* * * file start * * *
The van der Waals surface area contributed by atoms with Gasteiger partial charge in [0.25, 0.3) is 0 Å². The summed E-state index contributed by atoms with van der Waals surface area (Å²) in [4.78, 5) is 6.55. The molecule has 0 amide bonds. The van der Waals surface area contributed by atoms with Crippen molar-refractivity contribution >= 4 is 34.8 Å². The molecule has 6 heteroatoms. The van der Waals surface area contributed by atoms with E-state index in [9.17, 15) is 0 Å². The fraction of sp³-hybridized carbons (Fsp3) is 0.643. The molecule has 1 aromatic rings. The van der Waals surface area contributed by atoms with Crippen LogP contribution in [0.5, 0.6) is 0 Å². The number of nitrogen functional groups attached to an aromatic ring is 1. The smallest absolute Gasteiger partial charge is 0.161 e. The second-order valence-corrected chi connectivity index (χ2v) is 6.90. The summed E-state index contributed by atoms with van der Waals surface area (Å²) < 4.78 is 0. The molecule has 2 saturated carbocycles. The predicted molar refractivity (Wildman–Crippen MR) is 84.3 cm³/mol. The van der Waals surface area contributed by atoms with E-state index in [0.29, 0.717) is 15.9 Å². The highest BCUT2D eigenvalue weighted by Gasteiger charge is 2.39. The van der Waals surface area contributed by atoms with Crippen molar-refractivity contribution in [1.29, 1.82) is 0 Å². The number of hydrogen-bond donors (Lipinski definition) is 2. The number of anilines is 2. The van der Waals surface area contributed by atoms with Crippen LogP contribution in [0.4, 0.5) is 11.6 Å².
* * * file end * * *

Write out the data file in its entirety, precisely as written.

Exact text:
The van der Waals surface area contributed by atoms with Gasteiger partial charge in [0.25, 0.3) is 0 Å². The summed E-state index contributed by atoms with van der Waals surface area (Å²) in [4.78, 5) is 6.55. The molecule has 0 amide bonds. The van der Waals surface area contributed by atoms with Crippen molar-refractivity contribution >= 4 is 34.8 Å². The molecule has 6 heteroatoms. The van der Waals surface area contributed by atoms with E-state index in [9.17, 15) is 0 Å². The fraction of sp³-hybridized carbons (Fsp3) is 0.643. The molecule has 1 aromatic rings. The van der Waals surface area contributed by atoms with Crippen LogP contribution in [0.5, 0.6) is 0 Å². The number of nitrogen functional groups attached to an aromatic ring is 1. The smallest absolute Gasteiger partial charge is 0.161 e. The second-order valence-corrected chi connectivity index (χ2v) is 6.90. The summed E-state index contributed by atoms with van der Waals surface area (Å²) < 4.78 is 0. The molecule has 2 saturated carbocycles. The predicted molar refractivity (Wildman–Crippen MR) is 84.3 cm³/mol. The van der Waals surface area contributed by atoms with E-state index in [0.29, 0.717) is 15.9 Å². The highest BCUT2D eigenvalue weighted by Gasteiger charge is 2.39. The van der Waals surface area contributed by atoms with Crippen molar-refractivity contribution in [1.29, 1.82) is 0 Å². The number of hydrogen-bond donors (Lipinski definition) is 2. The number of anilines is 2. The van der Waals surface area contributed by atoms with Crippen LogP contribution in [0.4, 0.5) is 11.6 Å².